We've also removed the original H.A.W.X. and Final Fantasy XIV; the latter due to the issues Crossfire has with the benchmark due to it running in Windowed mode. It means our TPR and TVR graphs will have to be started again, but we've already got a load of cards to add to it, so we're not worried.

We've got a huge amount of results on tap today which will give us a great idea of exactly how the HD 6950 sits compared to the current crop of both NVIDIA and AMD cards.

Let's get started!

3DMark 11

Version and / or Patch Used: 1.0
Developer Homepage:
Product Homepage:
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3DMark 11 is the latest version of the world's most popular benchmark. Designed to measure your PC's gaming performance 3DMark 11 makes extensive use of all the new features in DirectX 11 including tessellation, compute shaders and multi-threading. Trusted by gamers worldwide to give accurate and unbiased results, 3DMark 11 is the best way to consistently and reliably test DirectX 11 under game-like loads.

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Compared to the other single card AMD setups, you can see the HD 6950 has no trouble beating all of them at both presets. Compared to the NVIDIA offering it falls behind all of them; at the highest resolution, though, the gap is a lot smaller than it is at the lower one, especially when compared to the GTX 480.

3DMark Vantage

Version and / or Patch Used: 1.0.1
Developer Homepage:
Product Homepage:
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3DMark Vantage is the new industry standard PC gaming performance benchmark from Futuremark, newly designed for Windows Vista and DirectX10. It includes two new graphics tests, two new CPU tests, several new feature tests, and support for the latest hardware.

3DMark Vantage is based on a completely new rendering engine, developed specifically to take full advantage of DirectX10, the new graphics API from Microsoft.

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With PhysX on we of course see the NVIDIA cards win out across the board here. Compared to the other AMD offerings we can see that the HD 5870 and HD 6870 are almost splitting hairs here with very little difference being seen.

Unigine Heaven Benchmark

Version and / or Patch Used: 2
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New benchmark grants the power to unleash the DirectX 11 potential in the gift wrapping of impressively towering graphics capabilities. It reveals the enchanting magic of floating islands with a tiny village hidden in the cloudy skies. With the interactive mode emerging experience of exploring the intricate world is ensured within reach. Through its advanced renderer, Unigine is one of the first to set precedence in showcasing the art assets with tessellation, bringing compelling visual finesse, utilizing the technology to the full extend and exhibiting the possibilities of enriching 3D gaming.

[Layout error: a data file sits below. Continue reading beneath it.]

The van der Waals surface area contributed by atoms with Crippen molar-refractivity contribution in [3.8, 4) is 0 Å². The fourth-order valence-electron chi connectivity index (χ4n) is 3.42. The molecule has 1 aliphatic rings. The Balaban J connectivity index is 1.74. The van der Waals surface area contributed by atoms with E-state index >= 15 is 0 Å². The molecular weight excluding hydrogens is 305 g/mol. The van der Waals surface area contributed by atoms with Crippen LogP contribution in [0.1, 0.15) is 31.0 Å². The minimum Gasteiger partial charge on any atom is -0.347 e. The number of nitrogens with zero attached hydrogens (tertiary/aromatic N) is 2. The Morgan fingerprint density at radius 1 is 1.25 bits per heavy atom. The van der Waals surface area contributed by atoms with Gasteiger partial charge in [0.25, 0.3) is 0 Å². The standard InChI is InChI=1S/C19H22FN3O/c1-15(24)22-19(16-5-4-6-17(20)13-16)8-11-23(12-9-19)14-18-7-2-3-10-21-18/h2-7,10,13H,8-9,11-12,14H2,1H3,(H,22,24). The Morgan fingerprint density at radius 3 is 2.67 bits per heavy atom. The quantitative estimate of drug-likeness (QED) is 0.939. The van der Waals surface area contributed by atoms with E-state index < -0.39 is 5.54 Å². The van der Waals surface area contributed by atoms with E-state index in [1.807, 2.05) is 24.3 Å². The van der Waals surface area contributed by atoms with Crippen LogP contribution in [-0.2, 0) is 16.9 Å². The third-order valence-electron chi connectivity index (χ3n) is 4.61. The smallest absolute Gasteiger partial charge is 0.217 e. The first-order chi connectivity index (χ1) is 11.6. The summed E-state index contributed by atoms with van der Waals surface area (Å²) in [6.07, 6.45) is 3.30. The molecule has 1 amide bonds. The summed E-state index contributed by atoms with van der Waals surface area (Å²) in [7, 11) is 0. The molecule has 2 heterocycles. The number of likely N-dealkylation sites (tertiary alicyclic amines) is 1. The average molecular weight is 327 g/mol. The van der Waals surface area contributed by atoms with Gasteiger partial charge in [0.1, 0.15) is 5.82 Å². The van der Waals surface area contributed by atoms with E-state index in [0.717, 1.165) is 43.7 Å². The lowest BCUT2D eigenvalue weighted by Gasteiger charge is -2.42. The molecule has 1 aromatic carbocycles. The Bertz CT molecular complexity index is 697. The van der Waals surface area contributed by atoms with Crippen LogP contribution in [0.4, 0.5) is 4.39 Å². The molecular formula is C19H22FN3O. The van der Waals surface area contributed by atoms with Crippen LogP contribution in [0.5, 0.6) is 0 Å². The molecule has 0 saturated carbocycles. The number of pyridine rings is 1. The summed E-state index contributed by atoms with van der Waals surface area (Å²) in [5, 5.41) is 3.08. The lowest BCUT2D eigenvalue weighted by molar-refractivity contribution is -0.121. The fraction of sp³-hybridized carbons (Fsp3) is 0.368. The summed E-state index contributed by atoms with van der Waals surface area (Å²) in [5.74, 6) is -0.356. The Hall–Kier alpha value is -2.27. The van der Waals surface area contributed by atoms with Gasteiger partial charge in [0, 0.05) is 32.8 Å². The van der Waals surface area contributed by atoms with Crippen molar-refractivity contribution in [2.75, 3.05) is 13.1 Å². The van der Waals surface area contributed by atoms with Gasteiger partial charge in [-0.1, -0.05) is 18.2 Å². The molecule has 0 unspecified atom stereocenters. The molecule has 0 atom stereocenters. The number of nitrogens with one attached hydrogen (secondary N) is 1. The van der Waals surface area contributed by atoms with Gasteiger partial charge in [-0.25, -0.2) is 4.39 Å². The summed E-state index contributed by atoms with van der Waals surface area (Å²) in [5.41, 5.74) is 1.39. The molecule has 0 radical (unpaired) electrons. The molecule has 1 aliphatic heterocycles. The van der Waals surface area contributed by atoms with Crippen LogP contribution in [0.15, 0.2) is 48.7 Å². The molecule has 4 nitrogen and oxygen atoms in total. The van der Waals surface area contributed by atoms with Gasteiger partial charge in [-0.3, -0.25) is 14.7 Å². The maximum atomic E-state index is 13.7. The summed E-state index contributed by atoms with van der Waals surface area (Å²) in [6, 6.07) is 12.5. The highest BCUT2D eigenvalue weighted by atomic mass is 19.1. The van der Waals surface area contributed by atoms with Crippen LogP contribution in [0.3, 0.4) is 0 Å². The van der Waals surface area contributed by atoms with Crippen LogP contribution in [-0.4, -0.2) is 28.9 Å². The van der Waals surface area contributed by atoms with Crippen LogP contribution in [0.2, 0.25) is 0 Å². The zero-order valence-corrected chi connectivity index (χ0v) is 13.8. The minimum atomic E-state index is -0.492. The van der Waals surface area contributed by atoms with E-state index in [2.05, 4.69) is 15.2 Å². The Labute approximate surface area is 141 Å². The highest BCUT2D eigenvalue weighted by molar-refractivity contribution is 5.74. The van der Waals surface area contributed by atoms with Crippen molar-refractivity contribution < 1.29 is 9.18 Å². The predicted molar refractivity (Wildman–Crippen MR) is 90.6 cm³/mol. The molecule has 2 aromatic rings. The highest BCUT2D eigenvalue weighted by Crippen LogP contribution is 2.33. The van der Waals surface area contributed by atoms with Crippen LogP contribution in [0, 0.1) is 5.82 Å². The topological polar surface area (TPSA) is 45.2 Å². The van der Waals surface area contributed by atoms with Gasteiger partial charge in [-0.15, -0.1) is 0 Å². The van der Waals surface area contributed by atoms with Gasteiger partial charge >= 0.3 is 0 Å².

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What you see in the first two synthetic tests is the HD 6950 and HD 5870 performs very close to each other. When we add Tessellation into the mix, an area AMD has struggled in, we can see the new HD 6950 gets a really nice gain on the HD 5870 which goes to show the improvements AMD have made in this area.

Compared to the competition, we can see at the highest resolution the performance is similar to the GTX 480; but at the lower resolution it falls a fair bit behind the NVIDIA offerings.

Benchmarks - Resident Evil 5

Resident Evil 5

Version and / or Patch Used: Demo Benchmark
Developer Homepage:
Product Homepage:

Resident Evil 5 is a survival horror video game developed and published by Capcom. The game is the seventh installment in the Resident Evil survival horror series, and was released on September 18. Resident Evil 5 revolves around Chris Redfield and Sheva Alomar as they investigate a terrorist threat in Kijuju, a fictional town in Africa.

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Here we can again see that performance is very similar to the HD 5870 which means that performance sits behind the GTX 480. At the highest resolution, though, we continue to see that AMD cards are able to close the gap when compared to NVIDIA offerings.

Benchmarks - Tom Clancy's H.A.W.X. 2

Tom Clancy's H.A.W.X.2

Version and / or Patch Used: Benchmark Demo
Timedemo or Level Used: Built-in Test
Developer Homepage:
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Tom Clancy's H.A.W.X. 2 is an arcade-style flight action game developed by Ubisoft Romania and published by Ubisoft. The game is the sequel to Tom Clancy's H.A.W.X., released in 2009.

The game begins with Colonel David Crenshaw participating in a routine patrol mission in the Middle East. After halting an insurgent attack, a volley of missiles is fired at the Air Force base that Crenshaw was stationed at, with one of the missiles disabling Crenshaw's aircraft, resulting Crenshaw being in enemy captivity. A joint strike force composed of the U.S. Navy, U.S. Air Force, and a Ghost Recon squad executes an operation to rescue Crenshaw. In Scotland, Royal Navy Pilot Colin Munro encounters an unidentified passenger aircraft that explodes from an on-board bomb when undergoing training exercise. In Russia, an air force squadron led by Colonel Denisov and Captain Dmitri Sokov engages separatist aircraft but is ordered to retreat from the region after numerous Russian military installations have been attacked.